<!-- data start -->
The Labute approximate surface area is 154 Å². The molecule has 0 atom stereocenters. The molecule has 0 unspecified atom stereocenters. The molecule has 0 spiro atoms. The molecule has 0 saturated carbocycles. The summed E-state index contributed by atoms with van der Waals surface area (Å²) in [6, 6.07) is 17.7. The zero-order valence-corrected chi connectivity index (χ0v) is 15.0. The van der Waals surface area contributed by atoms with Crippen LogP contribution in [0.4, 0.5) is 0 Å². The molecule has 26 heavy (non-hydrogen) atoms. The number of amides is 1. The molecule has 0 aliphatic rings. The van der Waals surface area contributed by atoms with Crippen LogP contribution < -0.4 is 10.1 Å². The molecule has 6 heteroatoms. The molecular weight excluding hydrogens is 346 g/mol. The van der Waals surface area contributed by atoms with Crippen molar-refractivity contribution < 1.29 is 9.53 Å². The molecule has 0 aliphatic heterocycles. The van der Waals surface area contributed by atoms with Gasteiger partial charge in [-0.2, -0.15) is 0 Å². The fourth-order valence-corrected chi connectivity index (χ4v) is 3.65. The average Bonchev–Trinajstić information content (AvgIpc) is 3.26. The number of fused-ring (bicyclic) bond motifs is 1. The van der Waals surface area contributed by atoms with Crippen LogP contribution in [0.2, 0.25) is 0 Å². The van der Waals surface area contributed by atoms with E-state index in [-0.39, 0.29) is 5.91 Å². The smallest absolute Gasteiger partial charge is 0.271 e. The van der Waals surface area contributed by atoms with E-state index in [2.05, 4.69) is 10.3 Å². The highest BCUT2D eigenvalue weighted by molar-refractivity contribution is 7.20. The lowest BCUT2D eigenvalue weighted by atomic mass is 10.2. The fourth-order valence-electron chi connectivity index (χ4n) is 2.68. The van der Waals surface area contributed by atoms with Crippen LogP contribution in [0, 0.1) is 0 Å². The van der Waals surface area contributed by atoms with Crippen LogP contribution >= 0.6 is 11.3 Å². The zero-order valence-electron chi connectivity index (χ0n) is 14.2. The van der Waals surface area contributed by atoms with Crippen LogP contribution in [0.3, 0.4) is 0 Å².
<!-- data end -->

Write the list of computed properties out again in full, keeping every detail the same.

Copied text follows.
The Labute approximate surface area is 154 Å². The molecule has 0 atom stereocenters. The molecule has 0 unspecified atom stereocenters. The molecule has 0 spiro atoms. The molecule has 0 saturated carbocycles. The summed E-state index contributed by atoms with van der Waals surface area (Å²) in [6, 6.07) is 17.7. The zero-order valence-corrected chi connectivity index (χ0v) is 15.0. The van der Waals surface area contributed by atoms with Crippen LogP contribution in [0.4, 0.5) is 0 Å². The molecule has 26 heavy (non-hydrogen) atoms. The number of amides is 1. The molecule has 0 aliphatic rings. The van der Waals surface area contributed by atoms with Crippen LogP contribution < -0.4 is 10.1 Å². The molecule has 6 heteroatoms. The molecular weight excluding hydrogens is 346 g/mol. The van der Waals surface area contributed by atoms with Crippen molar-refractivity contribution < 1.29 is 9.53 Å². The molecule has 0 aliphatic heterocycles. The van der Waals surface area contributed by atoms with Gasteiger partial charge in [-0.2, -0.15) is 0 Å². The fourth-order valence-corrected chi connectivity index (χ4v) is 3.65. The average Bonchev–Trinajstić information content (AvgIpc) is 3.26. The number of fused-ring (bicyclic) bond motifs is 1. The van der Waals surface area contributed by atoms with Crippen LogP contribution in [0.2, 0.25) is 0 Å². The van der Waals surface area contributed by atoms with E-state index in [-0.39, 0.29) is 5.91 Å². The smallest absolute Gasteiger partial charge is 0.271 e. The van der Waals surface area contributed by atoms with E-state index in [2.05, 4.69) is 10.3 Å². The highest BCUT2D eigenvalue weighted by molar-refractivity contribution is 7.20. The lowest BCUT2D eigenvalue weighted by atomic mass is 10.2. The fourth-order valence-electron chi connectivity index (χ4n) is 2.68. The van der Waals surface area contributed by atoms with Crippen LogP contribution in [0, 0.1) is 0 Å². The van der Waals surface area contributed by atoms with Crippen LogP contribution >= 0.6 is 11.3 Å². The zero-order valence-electron chi connectivity index (χ0n) is 14.2. The van der Waals surface area contributed by atoms with Crippen LogP contribution in [0.3, 0.4) is 0 Å².